Neely Young: Tools For Revitalization
Over the 12 years of my association with Georgia Trend, I have come to believe good communities share common themes and employ common strategies, prompting me to come up with my own “Top 10 Tools for Community Revitalization.”
Some of these ideas come from a column I wrote in 2003, when our state was in an economic boom.
My friend Griffin Bell of Highlands, N.C., remembered the piece and called me to see if I would run it again. He wants to take it to his city council in Highlands and see if they can use some of the ideas to help revitalize the community.
The “Top 10 Tools” will work for a city, and some will work for a county. They are even more important today.
Since the Great Recession began, our state, cities and county economic development departments are looking for ways to attract new industry to their communities. Northern companies are encouraged to move to our low-tax, business-friendly state. These tools will help attract them.
1. Develop a very graphic, clear and visually oriented master redevelopment plan, with broad-based citizen involvement and support.
Mayor Steve “Thunder” Tumlin of Marietta recently formed a citizen group to study how to revitalize Marietta’s square.
The area is already one of the best, most vibrant municipal squares in the state, with restaurants, antiques stores, The Strand Theatre, and many special weekend events held there throughout the year.
Yet Tumlin wants more. His vision will make the square and the city even more viable, and his commission will study how to make it happen.
2. Change zoning and building codes.
Many of the physical attributes that make cities and counties memorable and cherished by those who visit and dwell there are often outlawed by old or outdated building codes.
3. Establish, beautify and soften a variety of public places, and make them safe.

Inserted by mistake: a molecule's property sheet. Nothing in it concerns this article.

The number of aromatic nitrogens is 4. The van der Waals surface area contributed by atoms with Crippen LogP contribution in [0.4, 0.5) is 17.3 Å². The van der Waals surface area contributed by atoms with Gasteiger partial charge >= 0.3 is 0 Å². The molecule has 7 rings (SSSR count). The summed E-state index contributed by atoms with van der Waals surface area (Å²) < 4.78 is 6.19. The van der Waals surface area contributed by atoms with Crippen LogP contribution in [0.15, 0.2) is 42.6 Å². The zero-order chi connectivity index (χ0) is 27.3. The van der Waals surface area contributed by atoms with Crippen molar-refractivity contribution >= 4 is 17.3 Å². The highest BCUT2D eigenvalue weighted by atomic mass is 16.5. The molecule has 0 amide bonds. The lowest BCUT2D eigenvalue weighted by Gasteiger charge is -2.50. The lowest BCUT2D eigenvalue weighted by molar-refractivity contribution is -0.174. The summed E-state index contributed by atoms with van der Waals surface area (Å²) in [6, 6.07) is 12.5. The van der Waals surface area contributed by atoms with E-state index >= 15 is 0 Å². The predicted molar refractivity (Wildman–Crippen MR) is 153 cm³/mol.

Alpharetta has established a new economic development program, and the main thing it will sell is its nationally accredited parks department. A few years ago the city had a small budget for its parks. Today its budget is more than several million dollars, and the city now has more than 750 acres of parkland.
4. Make great streets and pathways, so it’s easier for people to get around.
5. Preserve cities’ and counties’ culture, history and good architecture.
6. Fill the city with buildings. Vacant spaces invite crime.
Back in the 1950s, Albany tore down many old buildings. The city couldn’t rebuild the buildings, so they did the next best thing by planting gardens and hedges, erecting a garden wall and commissioning a mural. The city leaders built an aquarium downtown, too.
7. Build at human scale. Most great cities of the world are four- to six-story cities.
8. Build housing in the city. Cities need people living in them.
9. Establish a friendly and identifiable police presence and feeling of security on the streets.
10. Fund and rebuild infrastructure. No one thing will announce more clearly to citizens and investors that a city or county is committed to redevelopment than jumping into the rebuilding process headfirst.
Sidewalks, streets, parks, water and sewer facilities and public buildings all need sprucing up from time to time. Unless a local government can put its money where its mouth is and take care of its own property, it cannot expect investors or taxpayers to take it seriously, nor can it expect new investment from existing home and business owners.
Some may say these “tools” are too expensive or work best for large cities only. This is not true.
Look at Americus: In 1978, the downtown area was dominated by a large abandoned, run-down hotel called The Windsor. Yet instead of tearing it down, the city’s mayor, Russell Thomas, rallied the merchants and Americus citizens. The city raised more than $6 million to renovate the historic structure.
Today The Windsor is the pride of the town and is called the “Crown Jewel of Southwest Georgia.”
People are crying for good places to live and work. These tools for community revitalization can show the way.